Just a few weeks ahead of the start of the parliamentary election in Egypt, the results of the election of the constitutional assembly in Tunisia, which are evidence of the rise of the forces of political Islam, have led secular movements in Egypt to expect a consolidation of the predominance of both the Islamists and the surviving members of the old regime following the revolution of 25 January.
Essam El-Eryan is the deputy chairman of the Party for Freedom and Justice (the new party founded by the Muslim Brotherhood) and the chairman of the Muslim Brotherhood's politburo. He acknowledges that there are a number of commonalities among the political processes in Egypt and Tunisia. After all, he says, both countries suffered under the terrible yoke of tyranny and the oppression of the forces of civil political Islam.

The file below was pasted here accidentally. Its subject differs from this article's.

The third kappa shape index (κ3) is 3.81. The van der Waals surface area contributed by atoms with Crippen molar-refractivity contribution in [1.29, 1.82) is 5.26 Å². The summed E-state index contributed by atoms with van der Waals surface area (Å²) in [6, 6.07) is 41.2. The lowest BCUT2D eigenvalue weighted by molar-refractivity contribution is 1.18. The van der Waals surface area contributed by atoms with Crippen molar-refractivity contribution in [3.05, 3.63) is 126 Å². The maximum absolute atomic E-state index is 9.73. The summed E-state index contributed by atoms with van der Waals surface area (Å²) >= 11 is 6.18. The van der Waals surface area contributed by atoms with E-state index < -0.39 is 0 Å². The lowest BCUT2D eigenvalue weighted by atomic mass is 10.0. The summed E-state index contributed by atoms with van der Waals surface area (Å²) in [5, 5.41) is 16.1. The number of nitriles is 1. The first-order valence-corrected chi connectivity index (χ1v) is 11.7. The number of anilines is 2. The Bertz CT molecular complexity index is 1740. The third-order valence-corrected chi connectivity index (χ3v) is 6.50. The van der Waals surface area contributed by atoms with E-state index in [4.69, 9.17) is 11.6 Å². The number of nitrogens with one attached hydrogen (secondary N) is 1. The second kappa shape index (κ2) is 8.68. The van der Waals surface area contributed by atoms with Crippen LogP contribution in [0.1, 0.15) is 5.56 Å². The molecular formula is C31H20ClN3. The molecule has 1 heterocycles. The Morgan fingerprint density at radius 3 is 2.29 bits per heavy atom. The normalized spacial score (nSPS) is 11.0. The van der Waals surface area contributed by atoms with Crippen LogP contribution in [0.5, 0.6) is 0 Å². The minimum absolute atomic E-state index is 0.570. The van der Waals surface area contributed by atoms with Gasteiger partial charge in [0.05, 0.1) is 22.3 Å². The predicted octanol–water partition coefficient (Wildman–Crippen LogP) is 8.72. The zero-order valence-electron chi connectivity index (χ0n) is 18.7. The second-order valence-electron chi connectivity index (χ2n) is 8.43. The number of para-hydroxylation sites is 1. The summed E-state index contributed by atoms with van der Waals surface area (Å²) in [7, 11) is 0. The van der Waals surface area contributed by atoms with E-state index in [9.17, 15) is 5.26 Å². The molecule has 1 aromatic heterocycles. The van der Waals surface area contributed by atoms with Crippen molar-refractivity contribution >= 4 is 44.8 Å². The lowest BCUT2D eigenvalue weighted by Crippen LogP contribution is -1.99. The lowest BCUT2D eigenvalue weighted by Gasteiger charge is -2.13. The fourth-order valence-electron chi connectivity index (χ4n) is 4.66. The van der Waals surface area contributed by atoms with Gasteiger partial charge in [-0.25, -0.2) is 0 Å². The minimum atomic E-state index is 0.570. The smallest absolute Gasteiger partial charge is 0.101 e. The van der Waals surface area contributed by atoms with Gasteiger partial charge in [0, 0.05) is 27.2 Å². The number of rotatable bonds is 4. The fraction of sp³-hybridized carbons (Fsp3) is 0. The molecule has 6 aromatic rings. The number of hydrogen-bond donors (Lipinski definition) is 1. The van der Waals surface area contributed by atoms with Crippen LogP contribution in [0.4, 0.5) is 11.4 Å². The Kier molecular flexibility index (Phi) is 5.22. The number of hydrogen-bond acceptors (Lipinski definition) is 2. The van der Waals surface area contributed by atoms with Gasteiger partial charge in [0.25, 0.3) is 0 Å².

According to El-Eryan, the situation in Tunisia is evidence of the fact that the large majority of people are making use of their right to elect the constitutional assembly. He also considers this to be a hint as to what will happen in Egypt. Here, he says, the Arab revolutions proved that they were able to integrate citizens into the political process, whereas the former dictatorial regimes had propagated the "death of the masses".
By Hani Darwish; Translated by Aingeal Flanagan
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